NFC West draft watch: Offensive linemen

Posted by ESPN.com's Mike Sando

Steve Muench of Scouts Inc. passes along a "thank you" to those who left thoughts and comments in the recent item soliciting feedback about 2010 draft priorities for NFC West teams. Steve read through the comments in preparation for our first in-season discussion matching projected team needs with available talent.

We covered offensive linemen in this discussion, figuring the Seahawks and 49ers in particular could target tackles as early as the first round. I spend all of my time watching NFC West teams. Steve spends his time evaluating college prospects. It was nice to compare notes.

Muench sees Oklahoma State tackle Russell Okung as a potential top-five overall selection. We discussed several other prospects, beginning with the top two listed on the chart.

Steve Muench: I don’t think Russell Okung or Trent Williams have has been as dominant this year as they were last season. Williams has struggled with speed rushers since moving from the right to the left side. I think he quickly develops into an excellent right tackle, but there is clearly some question about his ability to hold up on the left side in the NFL. Okung’s future is clearly on the left side. Though he doesn’t have elite athletic ability, he gets set quickly and he shows excellent balance.

Mike Sando: We've seen runs on tackles in some recent drafts. How does the first round project for tackles in 2010?

Steve Muench: We have given five offensive tackles first-round grades this year. They are Okung (No. 4 overall), Williams (18), Bulaga (21), Brown (22) and Davis (25). Bulaga and Davis are juniors. There's a big dropoff after Okung. We have Charles Brown lower because he isn’t as strong overall, but he is a better left tackle prospect than Williams. He was recruited as a tight end and is really athletic. As the season has progressed, my opinion of him has risen. The Ohio State game exposed his lack of physicality, but in the games since then, he has come off the ball harder. He needs to improve still in his overall strength as a drive blocker.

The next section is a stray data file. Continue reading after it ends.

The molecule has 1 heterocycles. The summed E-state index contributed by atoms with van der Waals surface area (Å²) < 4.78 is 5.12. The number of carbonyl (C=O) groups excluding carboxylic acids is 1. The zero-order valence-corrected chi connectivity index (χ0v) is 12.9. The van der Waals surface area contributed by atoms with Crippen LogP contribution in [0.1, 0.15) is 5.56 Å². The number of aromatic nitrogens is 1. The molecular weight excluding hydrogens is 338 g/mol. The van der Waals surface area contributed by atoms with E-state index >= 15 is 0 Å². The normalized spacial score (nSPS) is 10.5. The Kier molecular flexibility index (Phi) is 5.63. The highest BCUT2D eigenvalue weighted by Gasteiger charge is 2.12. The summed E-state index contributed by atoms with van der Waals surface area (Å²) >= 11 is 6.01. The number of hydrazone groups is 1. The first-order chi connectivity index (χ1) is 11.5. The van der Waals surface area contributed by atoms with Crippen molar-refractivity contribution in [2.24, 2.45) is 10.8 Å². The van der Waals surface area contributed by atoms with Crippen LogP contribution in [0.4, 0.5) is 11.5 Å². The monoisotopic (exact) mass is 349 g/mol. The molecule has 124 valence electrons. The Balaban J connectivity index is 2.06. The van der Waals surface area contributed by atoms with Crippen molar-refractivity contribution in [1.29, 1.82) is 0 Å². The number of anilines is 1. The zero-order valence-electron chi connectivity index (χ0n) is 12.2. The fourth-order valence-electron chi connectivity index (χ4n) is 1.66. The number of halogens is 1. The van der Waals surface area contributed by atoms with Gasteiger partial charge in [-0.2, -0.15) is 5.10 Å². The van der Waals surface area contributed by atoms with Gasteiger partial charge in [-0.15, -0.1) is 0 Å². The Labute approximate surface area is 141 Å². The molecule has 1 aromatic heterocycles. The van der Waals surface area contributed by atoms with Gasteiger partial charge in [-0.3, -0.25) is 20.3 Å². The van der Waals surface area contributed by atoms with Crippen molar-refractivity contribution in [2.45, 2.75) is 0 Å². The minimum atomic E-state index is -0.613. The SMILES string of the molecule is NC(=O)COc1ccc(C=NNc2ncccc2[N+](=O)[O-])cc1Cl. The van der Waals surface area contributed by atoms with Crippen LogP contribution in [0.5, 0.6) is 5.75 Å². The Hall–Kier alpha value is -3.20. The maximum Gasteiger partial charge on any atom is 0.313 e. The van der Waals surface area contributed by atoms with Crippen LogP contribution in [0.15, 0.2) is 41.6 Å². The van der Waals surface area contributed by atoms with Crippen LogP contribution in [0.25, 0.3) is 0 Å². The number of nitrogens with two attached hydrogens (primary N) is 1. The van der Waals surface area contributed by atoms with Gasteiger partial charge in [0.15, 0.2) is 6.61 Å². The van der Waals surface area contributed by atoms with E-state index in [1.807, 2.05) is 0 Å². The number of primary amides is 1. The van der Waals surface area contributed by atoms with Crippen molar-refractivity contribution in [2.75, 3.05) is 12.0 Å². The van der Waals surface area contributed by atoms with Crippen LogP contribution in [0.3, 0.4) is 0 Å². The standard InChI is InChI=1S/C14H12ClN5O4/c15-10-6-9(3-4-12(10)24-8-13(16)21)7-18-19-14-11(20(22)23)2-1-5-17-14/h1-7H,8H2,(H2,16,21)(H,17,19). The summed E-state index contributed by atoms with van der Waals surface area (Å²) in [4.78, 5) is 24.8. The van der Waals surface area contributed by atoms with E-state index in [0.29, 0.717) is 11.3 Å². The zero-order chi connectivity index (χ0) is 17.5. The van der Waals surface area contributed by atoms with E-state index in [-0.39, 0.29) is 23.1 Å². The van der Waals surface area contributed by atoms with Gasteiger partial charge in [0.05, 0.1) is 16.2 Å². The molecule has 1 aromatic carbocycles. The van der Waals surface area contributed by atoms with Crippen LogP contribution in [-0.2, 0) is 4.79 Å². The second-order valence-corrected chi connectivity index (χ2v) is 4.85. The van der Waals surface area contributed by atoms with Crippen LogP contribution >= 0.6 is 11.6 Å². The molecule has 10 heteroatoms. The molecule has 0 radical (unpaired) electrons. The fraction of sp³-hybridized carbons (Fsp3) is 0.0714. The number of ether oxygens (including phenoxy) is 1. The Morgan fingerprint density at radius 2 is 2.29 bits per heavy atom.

Mike Sando: Seattle has adopted more zone concepts in its running game. How do these players project?

Steve Muench: Williams would fit very well in a zone scheme. Okung would also be a great fit for the zone scheme. What Okung did with Brandon Pettigrew last year, in 2008 -- they were excellent together at sealing the edge. You see the same thing with USC's Charles Brown and their tight end, Anthony McCoy. They do a good job of passing off guys from one another, keeping their heads up and reacting to the defense.

Mike Sando: What is the book on Bulaga?

Steve Muench: At 6-6 and 311 pounds, he moves well for his size and uses his long arms to ride edge rushers past the pocket. He also has the potential to develop into an effective NFL left tackle.

Mike Sando: The 49ers might be in the market for a right tackle. They'll have two first-round picks, possibly somewhere in the middle of the round.

Steve Muench: Trent Williams is going to be an excellent right tackle. I’m not as confident in his abiliy to line up on the left side. He has had problems with speed rushers. He is a powerful guy. Bulaga can also drive people off the ball. They have that junkyard-dog mentality you really look for in a right offensive tackle in that kind of scheme. They could also wait til the second round and wait for guy like Sam Young from Notre Dame. He would not thrive in a pass-heavy offense, but with man-scheme blocking up front, he could be a solid right tackle, too.

The other guy I am really impressed with is Kyle Calloway, the tackle opposite Bulaga at Iowa. Against Northwestern, he faced off primarily against Corey Wootton, who is a defensive end we have ranked in the second-round range. Calloway really held his own in that matchup. He is rising. We have him as a third-round grade.

Mike Sando: The 49ers could use help at guard, too, but I wouldn't think they would look for one early.

Steve Muench: There are three guards ranked ahead of the three I am going to talk about. But as far as third-round values go, there is a kid from UMass named Vladimir Ducasse and then Zane Beadles from Utah and then Sergio Render from Virginia Tech. I have talked to a couple guys who have seen him and really liked the way Ducasse has moved for a big 328-pound guy.

Beadles is lining up at tackle for Utah, and they are a big running team. Because of athletic limitations, he will kick inside in the NFL. We have seen guys do that in the past. Robert Gallery is one example. Pretty good guard. If you are targeting him in the third round with that value, good value. Same with Ducasse. Render’s market has settled. Any earlier than the third round and you are reaching. He has some physical limitations as far as athletic ability. He is never going to be a great pass-blocker. Because of that, third round, but he could start and be a good fit for what San Francisco wants. He is nasty and you want guards to have that mentality. You want a guy who is mad at the world. Whether or not he is, he plays like it.

Mike Sando: You said there's a drop-off from Okung to Williams. I'll assume there's another one after Davis, whom you have 25th.

Steve Muench: Yes. One small-school guy to watch is Tony Washington from Abilene Christian, a tackle. For a 6-6, 300-pounder, he really impressed me with his athletic ability. He looks like a second-round guy right now, but he has that potential to develop into a left tackle. The concern would be the level of competition he has faced so far. We’re hoping we get to see him at the Senior Bowl to see how he handles the bright lights a little bit. He is an intriguing small-school guy a team might find in second round.

Mike Sando: Thanks for the knowledge. Let's talk quarterbacks next time.